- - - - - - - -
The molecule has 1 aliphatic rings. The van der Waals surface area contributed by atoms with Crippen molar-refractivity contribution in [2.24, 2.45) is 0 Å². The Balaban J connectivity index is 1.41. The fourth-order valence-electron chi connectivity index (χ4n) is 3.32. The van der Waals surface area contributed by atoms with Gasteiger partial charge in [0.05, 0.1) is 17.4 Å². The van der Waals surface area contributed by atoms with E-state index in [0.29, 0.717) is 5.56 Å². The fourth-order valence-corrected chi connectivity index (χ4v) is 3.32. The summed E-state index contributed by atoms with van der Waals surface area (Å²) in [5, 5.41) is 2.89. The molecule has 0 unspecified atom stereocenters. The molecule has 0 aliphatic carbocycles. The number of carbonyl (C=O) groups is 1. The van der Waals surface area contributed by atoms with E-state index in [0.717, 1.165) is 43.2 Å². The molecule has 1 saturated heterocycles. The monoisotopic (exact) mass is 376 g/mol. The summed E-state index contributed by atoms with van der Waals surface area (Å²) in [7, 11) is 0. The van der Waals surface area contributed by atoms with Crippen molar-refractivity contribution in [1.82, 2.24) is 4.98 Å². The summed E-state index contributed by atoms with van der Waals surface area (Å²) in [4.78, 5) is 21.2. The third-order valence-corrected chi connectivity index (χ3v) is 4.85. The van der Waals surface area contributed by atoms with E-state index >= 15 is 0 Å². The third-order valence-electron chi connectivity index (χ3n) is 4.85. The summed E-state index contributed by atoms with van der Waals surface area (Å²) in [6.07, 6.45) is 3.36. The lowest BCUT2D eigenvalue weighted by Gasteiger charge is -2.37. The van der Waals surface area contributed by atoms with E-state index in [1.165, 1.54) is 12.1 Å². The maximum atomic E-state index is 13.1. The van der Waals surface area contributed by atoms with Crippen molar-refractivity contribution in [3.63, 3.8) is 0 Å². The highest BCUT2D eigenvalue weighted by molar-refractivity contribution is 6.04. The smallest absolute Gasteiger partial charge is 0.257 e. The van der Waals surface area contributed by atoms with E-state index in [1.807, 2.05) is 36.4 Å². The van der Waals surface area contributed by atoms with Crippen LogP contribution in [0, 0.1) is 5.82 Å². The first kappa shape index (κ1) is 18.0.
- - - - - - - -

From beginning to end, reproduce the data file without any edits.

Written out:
The molecule has 1 aliphatic rings. The van der Waals surface area contributed by atoms with Crippen molar-refractivity contribution in [2.24, 2.45) is 0 Å². The Balaban J connectivity index is 1.41. The fourth-order valence-electron chi connectivity index (χ4n) is 3.32. The van der Waals surface area contributed by atoms with Gasteiger partial charge in [0.05, 0.1) is 17.4 Å². The van der Waals surface area contributed by atoms with E-state index in [0.29, 0.717) is 5.56 Å². The fourth-order valence-corrected chi connectivity index (χ4v) is 3.32. The summed E-state index contributed by atoms with van der Waals surface area (Å²) in [5, 5.41) is 2.89. The molecule has 0 unspecified atom stereocenters. The molecule has 0 aliphatic carbocycles. The number of carbonyl (C=O) groups is 1. The van der Waals surface area contributed by atoms with E-state index in [0.717, 1.165) is 43.2 Å². The molecule has 1 saturated heterocycles. The monoisotopic (exact) mass is 376 g/mol. The summed E-state index contributed by atoms with van der Waals surface area (Å²) in [7, 11) is 0. The van der Waals surface area contributed by atoms with Crippen molar-refractivity contribution in [1.82, 2.24) is 4.98 Å². The summed E-state index contributed by atoms with van der Waals surface area (Å²) in [4.78, 5) is 21.2. The third-order valence-corrected chi connectivity index (χ3v) is 4.85. The van der Waals surface area contributed by atoms with E-state index >= 15 is 0 Å². The third-order valence-electron chi connectivity index (χ3n) is 4.85. The summed E-state index contributed by atoms with van der Waals surface area (Å²) in [6.07, 6.45) is 3.36. The lowest BCUT2D eigenvalue weighted by Gasteiger charge is -2.37. The van der Waals surface area contributed by atoms with E-state index in [1.165, 1.54) is 12.1 Å². The maximum atomic E-state index is 13.1. The van der Waals surface area contributed by atoms with Crippen molar-refractivity contribution in [3.63, 3.8) is 0 Å². The highest BCUT2D eigenvalue weighted by molar-refractivity contribution is 6.04. The smallest absolute Gasteiger partial charge is 0.257 e. The van der Waals surface area contributed by atoms with E-state index in [1.807, 2.05) is 36.4 Å². The van der Waals surface area contributed by atoms with Crippen LogP contribution in [0, 0.1) is 5.82 Å². The first kappa shape index (κ1) is 18.0.